e) I sprained my right wrist a few years ago. It has not fully recuperated. I find that certain martial arts techniques will send sharp pains up my arm. I have adapted some of my knifehands to be able to continue training.

f) Cramping. I have suffered from cramping of my muscles throughout most of my training. It is mostly my legs such as calves, and thighs that act up. I'll do some quick stretching, and then resume my stance, and continue training.

g) I hurt my back recently. I was suffering from a skin flare up. As I was putting on my shoes I lost my balance, and ended up crashing into a hook into the wall which imbedded itself beside my spine. It's getting better now, but sit ups are quite painful when I lay my torso down on the ground.

h) Breathing. When I stress my lungs too much, I will start to have quite a difficult time breathing. I suffered from bronchitis as a child, and it is/was quite normal for me to taste blood in my mouth after running. I can happilly say that this side effect of physical effort is not presenting itself as frequently. My cardio-vascular abilities have improved 100 fold.

Yes, Mat. I am aware that the Shotokan style has developed a reputation for being difficult on the body. I can see how difficult it is to continue the sharp, strong, outbursts of power that this style needs as a body ages. There have been times when I have felt my joints complain at the power of my the sudden starts, and stops that I needed to do to achieve the exercise that was being asked of us. However, through experience, and study.. I have noticed that one can successfully learn to become fluid, and strong at the same time. I've learned to become water and ice as I did my kata. I've learned that I needed to treat my body as a 42 year old's and not try to force it to act like a 15 year olds.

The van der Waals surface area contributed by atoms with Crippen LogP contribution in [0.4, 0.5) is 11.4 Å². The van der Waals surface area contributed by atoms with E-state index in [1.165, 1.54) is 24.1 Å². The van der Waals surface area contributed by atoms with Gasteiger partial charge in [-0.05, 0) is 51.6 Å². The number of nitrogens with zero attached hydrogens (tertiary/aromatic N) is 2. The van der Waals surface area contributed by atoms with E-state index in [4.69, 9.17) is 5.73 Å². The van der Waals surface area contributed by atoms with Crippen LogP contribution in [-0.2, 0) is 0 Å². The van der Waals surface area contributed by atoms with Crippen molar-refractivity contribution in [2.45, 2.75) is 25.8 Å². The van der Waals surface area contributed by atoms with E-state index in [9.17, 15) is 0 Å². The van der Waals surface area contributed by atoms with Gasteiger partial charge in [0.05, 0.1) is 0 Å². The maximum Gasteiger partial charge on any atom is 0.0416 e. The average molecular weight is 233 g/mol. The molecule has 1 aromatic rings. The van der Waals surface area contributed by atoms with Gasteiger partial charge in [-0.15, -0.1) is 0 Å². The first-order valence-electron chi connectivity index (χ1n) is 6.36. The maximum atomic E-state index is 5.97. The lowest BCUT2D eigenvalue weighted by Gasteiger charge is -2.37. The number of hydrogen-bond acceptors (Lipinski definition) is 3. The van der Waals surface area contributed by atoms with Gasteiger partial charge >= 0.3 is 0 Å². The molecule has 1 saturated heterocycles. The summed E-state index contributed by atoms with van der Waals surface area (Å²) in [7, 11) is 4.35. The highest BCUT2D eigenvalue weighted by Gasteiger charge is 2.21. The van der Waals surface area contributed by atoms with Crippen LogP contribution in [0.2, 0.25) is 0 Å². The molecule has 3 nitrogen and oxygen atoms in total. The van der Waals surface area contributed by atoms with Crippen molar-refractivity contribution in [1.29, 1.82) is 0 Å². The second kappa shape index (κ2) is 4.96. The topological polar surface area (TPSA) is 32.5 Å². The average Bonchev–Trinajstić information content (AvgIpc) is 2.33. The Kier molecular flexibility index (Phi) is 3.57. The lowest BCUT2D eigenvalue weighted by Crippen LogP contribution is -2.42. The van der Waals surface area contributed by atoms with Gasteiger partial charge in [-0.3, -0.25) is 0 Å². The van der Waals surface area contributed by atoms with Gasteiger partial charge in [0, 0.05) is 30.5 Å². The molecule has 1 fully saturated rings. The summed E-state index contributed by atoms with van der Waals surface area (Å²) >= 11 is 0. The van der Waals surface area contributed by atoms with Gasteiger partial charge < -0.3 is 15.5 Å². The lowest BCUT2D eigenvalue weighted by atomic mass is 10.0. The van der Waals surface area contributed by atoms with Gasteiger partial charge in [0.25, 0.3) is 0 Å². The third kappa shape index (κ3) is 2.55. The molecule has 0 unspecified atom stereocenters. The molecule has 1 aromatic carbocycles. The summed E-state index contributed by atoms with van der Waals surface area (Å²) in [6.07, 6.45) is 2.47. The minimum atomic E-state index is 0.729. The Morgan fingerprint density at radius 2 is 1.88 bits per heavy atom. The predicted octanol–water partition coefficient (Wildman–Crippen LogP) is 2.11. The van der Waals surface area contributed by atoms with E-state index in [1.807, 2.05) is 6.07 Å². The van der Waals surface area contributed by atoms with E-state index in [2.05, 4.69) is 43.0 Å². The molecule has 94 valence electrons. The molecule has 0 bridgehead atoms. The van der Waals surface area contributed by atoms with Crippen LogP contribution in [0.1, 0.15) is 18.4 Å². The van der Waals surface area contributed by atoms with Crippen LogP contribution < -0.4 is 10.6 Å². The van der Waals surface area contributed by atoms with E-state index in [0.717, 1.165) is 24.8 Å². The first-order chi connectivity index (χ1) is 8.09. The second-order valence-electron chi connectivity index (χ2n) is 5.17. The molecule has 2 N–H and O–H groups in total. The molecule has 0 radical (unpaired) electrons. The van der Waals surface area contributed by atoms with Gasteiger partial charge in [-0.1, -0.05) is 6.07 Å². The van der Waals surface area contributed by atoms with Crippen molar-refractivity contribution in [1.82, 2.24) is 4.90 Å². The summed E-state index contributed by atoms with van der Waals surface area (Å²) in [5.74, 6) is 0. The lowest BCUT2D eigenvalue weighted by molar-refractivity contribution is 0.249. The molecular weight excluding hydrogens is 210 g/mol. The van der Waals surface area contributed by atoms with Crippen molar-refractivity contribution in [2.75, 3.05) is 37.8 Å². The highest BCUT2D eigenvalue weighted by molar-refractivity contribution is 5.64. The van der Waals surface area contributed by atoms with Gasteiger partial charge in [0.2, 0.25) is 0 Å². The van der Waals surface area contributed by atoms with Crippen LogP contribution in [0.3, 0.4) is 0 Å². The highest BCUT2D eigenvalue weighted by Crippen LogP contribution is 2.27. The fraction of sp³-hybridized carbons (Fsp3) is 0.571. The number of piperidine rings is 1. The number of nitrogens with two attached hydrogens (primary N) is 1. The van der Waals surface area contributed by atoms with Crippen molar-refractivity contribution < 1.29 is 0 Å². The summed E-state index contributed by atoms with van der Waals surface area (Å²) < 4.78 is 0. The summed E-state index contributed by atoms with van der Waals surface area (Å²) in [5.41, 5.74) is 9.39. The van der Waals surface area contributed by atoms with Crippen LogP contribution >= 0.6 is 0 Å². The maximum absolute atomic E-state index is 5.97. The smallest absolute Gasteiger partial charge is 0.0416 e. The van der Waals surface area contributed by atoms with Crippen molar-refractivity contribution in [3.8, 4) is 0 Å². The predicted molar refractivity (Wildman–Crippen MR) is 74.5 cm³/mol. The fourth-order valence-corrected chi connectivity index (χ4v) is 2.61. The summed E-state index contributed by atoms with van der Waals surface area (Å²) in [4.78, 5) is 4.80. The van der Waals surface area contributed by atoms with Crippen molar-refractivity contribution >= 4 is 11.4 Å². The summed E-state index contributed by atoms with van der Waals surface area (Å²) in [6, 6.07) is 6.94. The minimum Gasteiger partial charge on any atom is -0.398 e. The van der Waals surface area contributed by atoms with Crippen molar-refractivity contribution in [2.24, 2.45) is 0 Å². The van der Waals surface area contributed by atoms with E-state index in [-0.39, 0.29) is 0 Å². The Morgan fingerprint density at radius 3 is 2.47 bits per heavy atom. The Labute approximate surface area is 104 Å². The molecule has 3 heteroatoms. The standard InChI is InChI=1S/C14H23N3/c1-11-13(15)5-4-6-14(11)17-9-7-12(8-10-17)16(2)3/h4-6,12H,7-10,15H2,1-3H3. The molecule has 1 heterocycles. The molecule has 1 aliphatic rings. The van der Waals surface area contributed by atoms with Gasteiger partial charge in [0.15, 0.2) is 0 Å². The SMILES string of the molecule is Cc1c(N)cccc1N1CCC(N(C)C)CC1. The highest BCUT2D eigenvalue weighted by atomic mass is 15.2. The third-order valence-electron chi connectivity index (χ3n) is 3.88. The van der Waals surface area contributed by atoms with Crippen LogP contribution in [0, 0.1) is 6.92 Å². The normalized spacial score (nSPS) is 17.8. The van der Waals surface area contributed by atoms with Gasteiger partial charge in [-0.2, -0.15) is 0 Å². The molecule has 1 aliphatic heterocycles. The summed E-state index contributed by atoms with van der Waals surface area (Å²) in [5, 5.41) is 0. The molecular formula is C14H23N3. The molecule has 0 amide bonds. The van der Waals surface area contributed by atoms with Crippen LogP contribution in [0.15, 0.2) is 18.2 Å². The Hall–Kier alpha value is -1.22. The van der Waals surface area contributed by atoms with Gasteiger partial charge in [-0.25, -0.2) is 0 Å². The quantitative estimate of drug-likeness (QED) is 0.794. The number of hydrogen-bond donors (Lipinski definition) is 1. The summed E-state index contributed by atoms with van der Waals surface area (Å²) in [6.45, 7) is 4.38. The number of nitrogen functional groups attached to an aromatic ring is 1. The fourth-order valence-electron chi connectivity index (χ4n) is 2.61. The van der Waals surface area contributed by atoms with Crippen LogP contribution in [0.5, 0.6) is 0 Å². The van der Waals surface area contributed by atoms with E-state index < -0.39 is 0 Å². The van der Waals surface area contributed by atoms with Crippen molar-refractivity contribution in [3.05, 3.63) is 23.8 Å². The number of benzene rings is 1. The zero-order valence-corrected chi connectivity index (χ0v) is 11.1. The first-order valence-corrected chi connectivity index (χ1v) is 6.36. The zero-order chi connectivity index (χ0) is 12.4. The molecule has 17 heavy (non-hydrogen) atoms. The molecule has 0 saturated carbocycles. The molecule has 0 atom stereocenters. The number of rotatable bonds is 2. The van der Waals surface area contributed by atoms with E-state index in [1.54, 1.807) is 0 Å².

- how about a pause??

Well Mat.. I really enjoy training in Karate. It has become more than just a hobby. It is a part of me. Even if I were to stay home, I'd still be doing a variety of Karate moves. I LOVE kata.. and it's FUN when it's done at full speed. I can value Tai Chi very much. I can see so much contained within it. There may be a time when I start walking down that path, but right now I enjoy what I have. The majority of my injuries come from a lifetime of bad eating, and inactivity. I didn't start exercising until I was 39 years old. I'm not surprised that my body is reacting by all of these little "issues". The physical problems have not stopped me, or discouraged me. In fact, I'd like to say that I have developed a humble, persistant, and courageous spirit by the limitations that these problems have caused within my training environment. I know that my continuing efforts to improve my eating habits, lower my weight, and enhance my physical stature will bring me better and better results in the future.


[Mat] said...

Hi again, Mir.

I understand the addictive side of karate. I'm living in it right now.

I bow out. Respecting your choice and acknoledging all the efforts you put into your training and your body.

At first, reading your list of hurting parts, I couldn't help but think : woah... press the stop button someone!

Understand that this was not done in an outcry to discourage you.

But rather as an act of friendship to understand and help you.

Be well,


supergroup7 said...

I totally understand your motivation! If I was on the outside looking in, I'd feel inclined to say "Someone push the stop button!" Ha ha ha

I forgot to mention the fact that since I am a woman during training I will periodically suffer from the same monthly pms symptoms, and cramps that almost all women go through. I admire ALL women martial artists, and athletes for their dedication, and conviction as to continue training through all of those symptoms. Since all karate comes from the hara, and the hips, I can assure you that during those times of the month.. my hara does not feel too good. I usually dread every exercise when the painful cramps are on me. Heck.. sometimes it hurts just to get up and walk.

Thank you for your concern, and comments dear friend.

Ralph Charlton said...

The article is very interesting and all women martial artists, and athletes for their dedication, and conviction as to continue training through all of those to see more about the martial arts
/marshal arts